Here at the Temple are a few words that are heard often. Wisdom. Awareness. Insight. I know that in my own path here at the Temple these words have been of great importance. Wisdom has a magical concept tied with it. I see an old sage, meditating on a rock above crashing waves. I see ancient knowledge. I see lost ways. These of course were symbols I had gained, a representation of knowledge that I had accrued. These symbols themselves are silly and hyperbolic. The truth of the word came at a steeper price and a rockier path.
The birth of Wisdom came with awareness. Awareness of myself. My thoughts, my capabilities and limitations. Awareness of the world around me. The experiences that I was a part of. Learning to open your eyes and your mind is difficult to say the least. However even more difficult is what I want to share with you today. For me the toughest part on my path to wisdom was learning the difference between inference and assumption.
We find insights into ourselves and the world based on our past experiences and what we observe. However sometimes we don’t verify. We don’t examine the evidence. We assume patterns instead of testing. We jump to conclusions instead of seeking truth. I have been guilty of this more times than I care to share but it is part of growing and learning. It is part of being human. Every story has three sides, is what my teaching master used to tell me. This side, that side, and what actually happened. It is easy for our skewed observations to become personal truth. It is much harder to break that truth down into fable once it is cemented into our comfort. It is hard to challenge what we know as truth.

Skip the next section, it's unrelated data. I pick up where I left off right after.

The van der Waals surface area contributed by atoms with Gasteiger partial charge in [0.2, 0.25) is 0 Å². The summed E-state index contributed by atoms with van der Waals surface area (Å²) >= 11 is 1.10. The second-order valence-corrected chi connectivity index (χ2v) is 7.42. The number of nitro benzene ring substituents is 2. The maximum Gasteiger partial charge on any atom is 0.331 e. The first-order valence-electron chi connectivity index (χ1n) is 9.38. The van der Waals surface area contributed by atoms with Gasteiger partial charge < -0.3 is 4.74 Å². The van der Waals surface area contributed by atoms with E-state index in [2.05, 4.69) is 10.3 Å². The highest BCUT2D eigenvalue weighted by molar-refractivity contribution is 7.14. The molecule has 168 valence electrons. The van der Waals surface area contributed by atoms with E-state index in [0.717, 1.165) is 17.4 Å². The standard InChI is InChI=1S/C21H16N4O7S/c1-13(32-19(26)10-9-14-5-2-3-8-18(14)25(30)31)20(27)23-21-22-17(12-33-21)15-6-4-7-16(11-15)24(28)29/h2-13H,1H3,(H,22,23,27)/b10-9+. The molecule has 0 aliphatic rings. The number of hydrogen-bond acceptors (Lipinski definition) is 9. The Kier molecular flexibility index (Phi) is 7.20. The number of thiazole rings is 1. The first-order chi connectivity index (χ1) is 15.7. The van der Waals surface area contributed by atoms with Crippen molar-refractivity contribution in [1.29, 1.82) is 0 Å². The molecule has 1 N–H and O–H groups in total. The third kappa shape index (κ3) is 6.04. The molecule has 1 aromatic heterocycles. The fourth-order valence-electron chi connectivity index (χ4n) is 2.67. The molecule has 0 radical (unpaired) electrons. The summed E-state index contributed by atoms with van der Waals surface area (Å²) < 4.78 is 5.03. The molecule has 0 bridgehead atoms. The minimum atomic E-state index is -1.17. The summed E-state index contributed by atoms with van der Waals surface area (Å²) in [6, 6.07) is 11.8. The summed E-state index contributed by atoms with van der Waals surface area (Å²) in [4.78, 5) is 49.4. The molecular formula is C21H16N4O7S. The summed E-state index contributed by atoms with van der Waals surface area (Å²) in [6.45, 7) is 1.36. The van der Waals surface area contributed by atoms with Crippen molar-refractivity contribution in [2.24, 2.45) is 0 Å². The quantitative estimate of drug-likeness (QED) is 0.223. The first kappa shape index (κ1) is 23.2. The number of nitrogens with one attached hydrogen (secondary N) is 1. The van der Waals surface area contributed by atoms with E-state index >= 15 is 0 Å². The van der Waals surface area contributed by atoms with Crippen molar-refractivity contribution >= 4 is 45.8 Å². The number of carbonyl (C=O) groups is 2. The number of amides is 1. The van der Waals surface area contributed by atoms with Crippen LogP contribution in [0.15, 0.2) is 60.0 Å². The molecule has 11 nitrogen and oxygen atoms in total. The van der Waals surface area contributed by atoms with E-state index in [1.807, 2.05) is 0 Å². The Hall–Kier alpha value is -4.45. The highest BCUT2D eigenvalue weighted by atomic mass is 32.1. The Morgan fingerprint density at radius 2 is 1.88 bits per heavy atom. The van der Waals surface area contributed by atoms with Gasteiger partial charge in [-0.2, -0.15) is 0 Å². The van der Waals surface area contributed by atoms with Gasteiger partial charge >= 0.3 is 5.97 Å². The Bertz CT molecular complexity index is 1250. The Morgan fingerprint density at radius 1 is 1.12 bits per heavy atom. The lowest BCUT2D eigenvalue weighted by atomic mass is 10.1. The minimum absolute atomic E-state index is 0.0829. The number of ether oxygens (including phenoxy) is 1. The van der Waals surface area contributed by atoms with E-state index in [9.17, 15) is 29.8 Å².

As painful as it is we must remember that truth is not our enemy. Never will truth be our enemy. Truth simply is how it is. Fantasy and fear aside, the truth is real. Yet we fight against it, we fight against the unknown for preference of what is comfortable. We struggle to challenge our beliefs and shun foreign concepts. We are slow to adapt to facts opting instead for what we already “know”. It all stems from fear of change and bias at the root. Bias as seen from our tinted glasses.
So I asked myself “why do I prefer to live with comfortable lies rather than embrace the truth? What will it cost me to question things? What will I lose besides something found less or irrelevant?” These questions are ones that I am constantly asking myself as I struggle to maintain criticism for my beliefs. If I find that I can no longer hold to something it hurts. However life goes on and I adapt to what I know is actually real. I see myself as a clay sculpture constantly being formed into who I am. Sometimes things need to be revisited or adjusted to complete what I hope to be a beautiful work of art. I’m not there yet but I look forward to seeing how I turn out and I look forward to finding out with my family here at the Temple